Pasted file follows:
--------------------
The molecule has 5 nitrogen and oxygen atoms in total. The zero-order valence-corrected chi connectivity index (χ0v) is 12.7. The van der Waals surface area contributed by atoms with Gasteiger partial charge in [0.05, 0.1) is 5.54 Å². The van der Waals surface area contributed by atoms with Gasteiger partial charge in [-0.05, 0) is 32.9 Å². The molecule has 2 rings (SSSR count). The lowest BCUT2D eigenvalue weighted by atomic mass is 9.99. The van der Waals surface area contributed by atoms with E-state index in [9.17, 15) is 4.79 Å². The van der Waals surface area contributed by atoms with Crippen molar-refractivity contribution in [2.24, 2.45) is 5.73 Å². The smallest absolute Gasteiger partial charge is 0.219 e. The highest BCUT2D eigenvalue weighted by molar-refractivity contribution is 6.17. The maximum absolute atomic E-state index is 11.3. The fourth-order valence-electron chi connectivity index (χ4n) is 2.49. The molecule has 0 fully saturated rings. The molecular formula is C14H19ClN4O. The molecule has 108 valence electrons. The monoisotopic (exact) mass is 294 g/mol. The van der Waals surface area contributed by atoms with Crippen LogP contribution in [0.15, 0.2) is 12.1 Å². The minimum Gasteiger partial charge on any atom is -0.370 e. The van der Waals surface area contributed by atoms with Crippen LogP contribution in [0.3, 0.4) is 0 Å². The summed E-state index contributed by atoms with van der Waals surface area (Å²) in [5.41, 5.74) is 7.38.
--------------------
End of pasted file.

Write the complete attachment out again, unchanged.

The molecule has 5 nitrogen and oxygen atoms in total. The zero-order valence-corrected chi connectivity index (χ0v) is 12.7. The van der Waals surface area contributed by atoms with Gasteiger partial charge in [0.05, 0.1) is 5.54 Å². The van der Waals surface area contributed by atoms with Gasteiger partial charge in [-0.05, 0) is 32.9 Å². The molecule has 2 rings (SSSR count). The lowest BCUT2D eigenvalue weighted by atomic mass is 9.99. The van der Waals surface area contributed by atoms with E-state index in [9.17, 15) is 4.79 Å². The van der Waals surface area contributed by atoms with Crippen molar-refractivity contribution in [2.24, 2.45) is 5.73 Å². The smallest absolute Gasteiger partial charge is 0.219 e. The highest BCUT2D eigenvalue weighted by molar-refractivity contribution is 6.17. The maximum absolute atomic E-state index is 11.3. The fourth-order valence-electron chi connectivity index (χ4n) is 2.49. The molecule has 0 fully saturated rings. The molecular formula is C14H19ClN4O. The molecule has 108 valence electrons. The monoisotopic (exact) mass is 294 g/mol. The van der Waals surface area contributed by atoms with Crippen LogP contribution in [0.15, 0.2) is 12.1 Å². The minimum Gasteiger partial charge on any atom is -0.370 e. The van der Waals surface area contributed by atoms with Crippen LogP contribution in [0.3, 0.4) is 0 Å². The summed E-state index contributed by atoms with van der Waals surface area (Å²) in [5.41, 5.74) is 7.38.